He needs to call the War Council to sort these issues out. He expects that he’ll get pushback from the vast majority of them. They’ve worked under his Fath- Ozai for years. As much as he’d like to just fire all of them, it’s not like he’s got a steady stream of replacements lined up, not yet at least. And it probably wouldn’t exactly inspire trust.
What he doesn’t expect is just how strange it feels to be seeing this room from the other side, to be seeing the Generals that take their places around the room once again. Uncle is here – he’s still a General, and Zuko is more than happy for his support in a room of unfriendly faces – but the others are a mix of passingly familiar people he remembers from years ago and complete strangers.
There is one face he does recognize with complete clarity. General Bujing meets his eyes from across the room, unflinching, and Zuko forces his stare to remain steady as well. He knows this man is ruthless, and he highly doubts he will be in agreement about ending the war. A man who is ready to sacrifice a bunch of new recruits isn’t likely to care much for peace. It’s going to be a long meeting.
Zuko’s predictions turn out to be correct when it’s been almost an hour and they’ve only managed to argue about the very concept of halting the war and little else. It’s only Uncle’s jovial nature, occasionally belied by a thinly veiled threat whenever one of the Generals steps out of line, that keeps Zuko from throwing his hands up and stomping off, but it’s a near miss. It’s about then when Zuko realizes that it’s not just Bujing he has to keep a careful eye on. Bujing isn’t the problem – he’s a symptom of the bigger issue that is the Fire Nation’s attitude towards war.
Every one of the men who have spoken against his plan to end the war are just repeating back the same rhetoric and propaganda that he’d believed for half of his life. It’s all “glory of the Fire Nation” this and “spread our superior element” that on repeat until Zuko is sick. The real problem is that every man at this meeting, and many more outside of it, had stood by and watched as the Fire Lord had burned half of his own son’s face off and they had said nothing. They had stood by and watched.
Abruptly he feels nauseous. He raises a hand to cut Bujing off while he’s blustering something about Earth Kingdom peasants, privately relishing in the offended look on his face. “Enough,” he says, tired but still finding the effort to lace the words with steel. No sense in sounding weak in his own war room. “While I appreciate your input,” he does not, “my mind will not be changed. The war will end. By the next meeting, I expect you to be willing to discuss more pressing issues. Meeting adjourned.”
The other Generals rise, probably too worried about the consequences to say anything about the abrupt dismissal to his face. As they start to file out of the hall, Zuko slumps back a little in his chair, rubbing at his forehead.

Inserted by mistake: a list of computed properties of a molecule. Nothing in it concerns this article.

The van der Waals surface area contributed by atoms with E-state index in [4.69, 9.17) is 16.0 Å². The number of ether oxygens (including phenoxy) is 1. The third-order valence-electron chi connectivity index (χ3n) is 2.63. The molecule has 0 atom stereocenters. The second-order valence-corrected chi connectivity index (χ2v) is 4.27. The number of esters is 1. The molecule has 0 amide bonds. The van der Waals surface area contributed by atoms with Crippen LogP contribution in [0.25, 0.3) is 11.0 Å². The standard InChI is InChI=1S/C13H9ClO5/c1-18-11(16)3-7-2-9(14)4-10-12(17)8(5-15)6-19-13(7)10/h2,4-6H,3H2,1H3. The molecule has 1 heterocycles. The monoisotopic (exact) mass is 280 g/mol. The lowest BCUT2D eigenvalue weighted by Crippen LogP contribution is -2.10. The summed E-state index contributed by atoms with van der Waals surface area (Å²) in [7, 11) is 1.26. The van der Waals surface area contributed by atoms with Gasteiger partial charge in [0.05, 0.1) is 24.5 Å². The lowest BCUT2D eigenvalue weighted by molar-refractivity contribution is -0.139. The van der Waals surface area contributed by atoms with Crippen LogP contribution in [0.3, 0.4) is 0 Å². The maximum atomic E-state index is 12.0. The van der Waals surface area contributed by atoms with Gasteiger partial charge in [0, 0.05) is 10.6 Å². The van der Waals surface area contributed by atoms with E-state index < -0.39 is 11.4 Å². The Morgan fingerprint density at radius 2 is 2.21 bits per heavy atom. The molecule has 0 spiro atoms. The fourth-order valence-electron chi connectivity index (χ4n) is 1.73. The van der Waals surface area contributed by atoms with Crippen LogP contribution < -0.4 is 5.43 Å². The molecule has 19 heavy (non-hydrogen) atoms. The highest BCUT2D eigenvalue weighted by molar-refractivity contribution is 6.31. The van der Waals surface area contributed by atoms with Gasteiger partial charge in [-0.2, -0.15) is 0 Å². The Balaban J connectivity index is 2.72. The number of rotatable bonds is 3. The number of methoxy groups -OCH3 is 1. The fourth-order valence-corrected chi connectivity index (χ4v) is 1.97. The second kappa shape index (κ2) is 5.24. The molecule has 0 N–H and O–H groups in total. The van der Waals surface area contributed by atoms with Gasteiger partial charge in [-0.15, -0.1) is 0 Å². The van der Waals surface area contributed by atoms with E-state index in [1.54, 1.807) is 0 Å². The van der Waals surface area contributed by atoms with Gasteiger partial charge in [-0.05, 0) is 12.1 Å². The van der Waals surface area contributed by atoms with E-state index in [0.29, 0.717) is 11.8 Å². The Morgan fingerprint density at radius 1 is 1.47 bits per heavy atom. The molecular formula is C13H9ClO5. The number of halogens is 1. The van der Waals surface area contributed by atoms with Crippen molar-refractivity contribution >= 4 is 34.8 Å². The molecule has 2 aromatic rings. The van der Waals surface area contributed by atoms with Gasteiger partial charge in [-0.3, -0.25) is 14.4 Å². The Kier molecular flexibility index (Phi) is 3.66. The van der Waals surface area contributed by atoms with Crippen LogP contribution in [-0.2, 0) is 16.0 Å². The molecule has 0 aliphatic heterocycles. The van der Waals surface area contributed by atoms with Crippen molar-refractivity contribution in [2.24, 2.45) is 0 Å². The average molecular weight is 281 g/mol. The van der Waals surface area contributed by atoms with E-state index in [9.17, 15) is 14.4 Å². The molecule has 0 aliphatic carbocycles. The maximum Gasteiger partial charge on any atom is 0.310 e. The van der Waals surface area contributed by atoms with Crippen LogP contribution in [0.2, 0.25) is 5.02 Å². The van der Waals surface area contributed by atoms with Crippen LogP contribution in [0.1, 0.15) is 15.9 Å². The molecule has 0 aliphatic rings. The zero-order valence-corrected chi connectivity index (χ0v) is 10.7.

Uncle rests a hand on his arm. “You did well, Fire Lord Zuko.”
Zuko huffs. “Hardly,” he says, suppressing another frustrated sigh. “We didn’t discuss anything of merit.”
Uncle shrugs. “Perhaps not, but you proved that your convictions were firm and you did not cave to their pressure. I would count that as a win if I were you.”
It certainly doesn’t feel like much of one, but he tries to hold his tongue. He’s sick of arguments, he doesn’t want to have one with his Uncle too.
Someone clears their throat on his left side, just out of his reduced peripheral vision. He turns to acknowledge them and sees that one of the Generals remained in the room. He’s younger than most of the others were, and Zuko doesn’t remember him saying much in the meeting, though he does remember that he’d introduced himself as General Sozo. Now that Zuko’s attention is fixed on him, he looks a little anxious.
“Fire Lord Zuko, sir,” he says, his eyes darting about rather than resting on Zuko’s face. He’s not sure if the man’s just this jumpy or if he really thinks Zuko’s going to banish him for breathing wrong. Not that he’d have put that past Ozai.
General Sozo gives a bow that doesn’t seem mocking, in stark contrast to many of the ones Zuko had gotten in the last hour. “If you will permit me to say so, Fire Lord Zuko,” and Zuko really is still getting used to hearing something other than Prince or Jerkbender before his name, “I am glad that you are ending the war.”
“You- you are?” Zuko asks, trying to wrestle his surprise into something more manageable.
“Yes, I-“ Sozo hesitates, sighs, then starts again. “I am ashamed to say that I spent far too long convinced by the rhetoric of the war that we were in the right. But my mind has changed, since four years ago. When I saw what Fire Lord Ozai did, I… I was sickened. I realized that a leader who could harm his own son like that was not the leader the Fire Nation needed. But to speak out against Fire Lord Ozai would have been…”
It would have been suicide. Banishment would have been a kindness if a mere General had tried to stand against Ozai. It was far more likely he would have gotten a one-way ticket to the Boiling Rock.
As angry as he was, as he still is, about the men who had stood and watched and did nothing, Zuko knows that to do anything else would have been putting themselves at risk to defend a Prince who had already been branded a traitor. Even Uncle had not been able to stop the Agni Kai.